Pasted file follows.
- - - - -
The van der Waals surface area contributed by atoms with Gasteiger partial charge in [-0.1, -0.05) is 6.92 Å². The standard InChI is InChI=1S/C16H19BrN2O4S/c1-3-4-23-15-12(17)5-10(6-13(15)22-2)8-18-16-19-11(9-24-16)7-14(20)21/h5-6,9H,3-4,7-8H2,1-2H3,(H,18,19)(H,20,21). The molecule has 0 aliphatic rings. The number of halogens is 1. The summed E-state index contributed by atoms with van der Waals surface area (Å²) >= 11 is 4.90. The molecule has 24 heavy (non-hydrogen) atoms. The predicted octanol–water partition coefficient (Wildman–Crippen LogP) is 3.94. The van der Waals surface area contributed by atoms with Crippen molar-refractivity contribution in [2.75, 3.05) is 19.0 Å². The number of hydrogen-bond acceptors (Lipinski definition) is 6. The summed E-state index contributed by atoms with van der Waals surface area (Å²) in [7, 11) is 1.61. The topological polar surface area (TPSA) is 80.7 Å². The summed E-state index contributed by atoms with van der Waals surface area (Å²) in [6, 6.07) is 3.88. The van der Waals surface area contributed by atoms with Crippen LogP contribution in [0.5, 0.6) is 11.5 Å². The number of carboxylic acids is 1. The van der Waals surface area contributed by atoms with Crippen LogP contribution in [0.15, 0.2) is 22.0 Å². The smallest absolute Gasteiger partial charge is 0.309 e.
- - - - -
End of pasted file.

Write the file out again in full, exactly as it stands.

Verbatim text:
The van der Waals surface area contributed by atoms with Gasteiger partial charge in [-0.1, -0.05) is 6.92 Å². The standard InChI is InChI=1S/C16H19BrN2O4S/c1-3-4-23-15-12(17)5-10(6-13(15)22-2)8-18-16-19-11(9-24-16)7-14(20)21/h5-6,9H,3-4,7-8H2,1-2H3,(H,18,19)(H,20,21). The molecule has 0 aliphatic rings. The number of halogens is 1. The summed E-state index contributed by atoms with van der Waals surface area (Å²) >= 11 is 4.90. The molecule has 24 heavy (non-hydrogen) atoms. The predicted octanol–water partition coefficient (Wildman–Crippen LogP) is 3.94. The van der Waals surface area contributed by atoms with Crippen molar-refractivity contribution in [2.75, 3.05) is 19.0 Å². The number of hydrogen-bond acceptors (Lipinski definition) is 6. The summed E-state index contributed by atoms with van der Waals surface area (Å²) in [7, 11) is 1.61. The topological polar surface area (TPSA) is 80.7 Å². The summed E-state index contributed by atoms with van der Waals surface area (Å²) in [6, 6.07) is 3.88. The van der Waals surface area contributed by atoms with Crippen LogP contribution in [0.5, 0.6) is 11.5 Å². The number of carboxylic acids is 1. The van der Waals surface area contributed by atoms with Crippen LogP contribution in [0.15, 0.2) is 22.0 Å². The smallest absolute Gasteiger partial charge is 0.309 e.